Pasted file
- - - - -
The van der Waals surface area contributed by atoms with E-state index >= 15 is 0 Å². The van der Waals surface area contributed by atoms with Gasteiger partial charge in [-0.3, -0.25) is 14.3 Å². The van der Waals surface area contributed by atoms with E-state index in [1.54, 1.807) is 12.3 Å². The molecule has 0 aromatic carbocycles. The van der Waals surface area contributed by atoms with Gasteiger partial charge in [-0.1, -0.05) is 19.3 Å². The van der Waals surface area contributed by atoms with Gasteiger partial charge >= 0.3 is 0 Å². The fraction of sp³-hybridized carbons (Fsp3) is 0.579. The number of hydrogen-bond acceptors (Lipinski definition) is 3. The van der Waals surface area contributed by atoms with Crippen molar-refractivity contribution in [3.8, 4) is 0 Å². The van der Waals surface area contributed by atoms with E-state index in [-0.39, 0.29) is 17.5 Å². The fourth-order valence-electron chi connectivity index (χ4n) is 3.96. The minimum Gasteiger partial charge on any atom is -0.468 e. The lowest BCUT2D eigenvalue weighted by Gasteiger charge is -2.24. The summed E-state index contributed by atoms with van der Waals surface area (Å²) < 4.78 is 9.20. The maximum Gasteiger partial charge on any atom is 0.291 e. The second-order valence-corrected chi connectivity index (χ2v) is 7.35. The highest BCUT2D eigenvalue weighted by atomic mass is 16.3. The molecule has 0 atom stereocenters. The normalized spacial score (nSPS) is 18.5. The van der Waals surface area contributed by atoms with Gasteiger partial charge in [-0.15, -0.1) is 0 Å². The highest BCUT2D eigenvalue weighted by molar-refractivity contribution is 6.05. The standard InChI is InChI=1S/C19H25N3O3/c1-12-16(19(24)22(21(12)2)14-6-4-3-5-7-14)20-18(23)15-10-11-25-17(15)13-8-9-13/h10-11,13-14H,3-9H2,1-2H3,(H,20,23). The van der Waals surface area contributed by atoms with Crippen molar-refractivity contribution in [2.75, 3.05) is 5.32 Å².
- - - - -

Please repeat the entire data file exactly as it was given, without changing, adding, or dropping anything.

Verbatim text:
The van der Waals surface area contributed by atoms with E-state index >= 15 is 0 Å². The van der Waals surface area contributed by atoms with Gasteiger partial charge in [-0.3, -0.25) is 14.3 Å². The van der Waals surface area contributed by atoms with E-state index in [1.54, 1.807) is 12.3 Å². The molecule has 0 aromatic carbocycles. The van der Waals surface area contributed by atoms with Gasteiger partial charge in [-0.1, -0.05) is 19.3 Å². The van der Waals surface area contributed by atoms with Gasteiger partial charge >= 0.3 is 0 Å². The fraction of sp³-hybridized carbons (Fsp3) is 0.579. The number of hydrogen-bond acceptors (Lipinski definition) is 3. The van der Waals surface area contributed by atoms with Crippen molar-refractivity contribution in [3.8, 4) is 0 Å². The van der Waals surface area contributed by atoms with E-state index in [-0.39, 0.29) is 17.5 Å². The fourth-order valence-electron chi connectivity index (χ4n) is 3.96. The minimum Gasteiger partial charge on any atom is -0.468 e. The lowest BCUT2D eigenvalue weighted by Gasteiger charge is -2.24. The summed E-state index contributed by atoms with van der Waals surface area (Å²) < 4.78 is 9.20. The maximum Gasteiger partial charge on any atom is 0.291 e. The second-order valence-corrected chi connectivity index (χ2v) is 7.35. The highest BCUT2D eigenvalue weighted by atomic mass is 16.3. The molecule has 0 atom stereocenters. The normalized spacial score (nSPS) is 18.5. The van der Waals surface area contributed by atoms with Gasteiger partial charge in [-0.15, -0.1) is 0 Å². The highest BCUT2D eigenvalue weighted by molar-refractivity contribution is 6.05. The standard InChI is InChI=1S/C19H25N3O3/c1-12-16(19(24)22(21(12)2)14-6-4-3-5-7-14)20-18(23)15-10-11-25-17(15)13-8-9-13/h10-11,13-14H,3-9H2,1-2H3,(H,20,23). The van der Waals surface area contributed by atoms with Crippen molar-refractivity contribution in [2.75, 3.05) is 5.32 Å².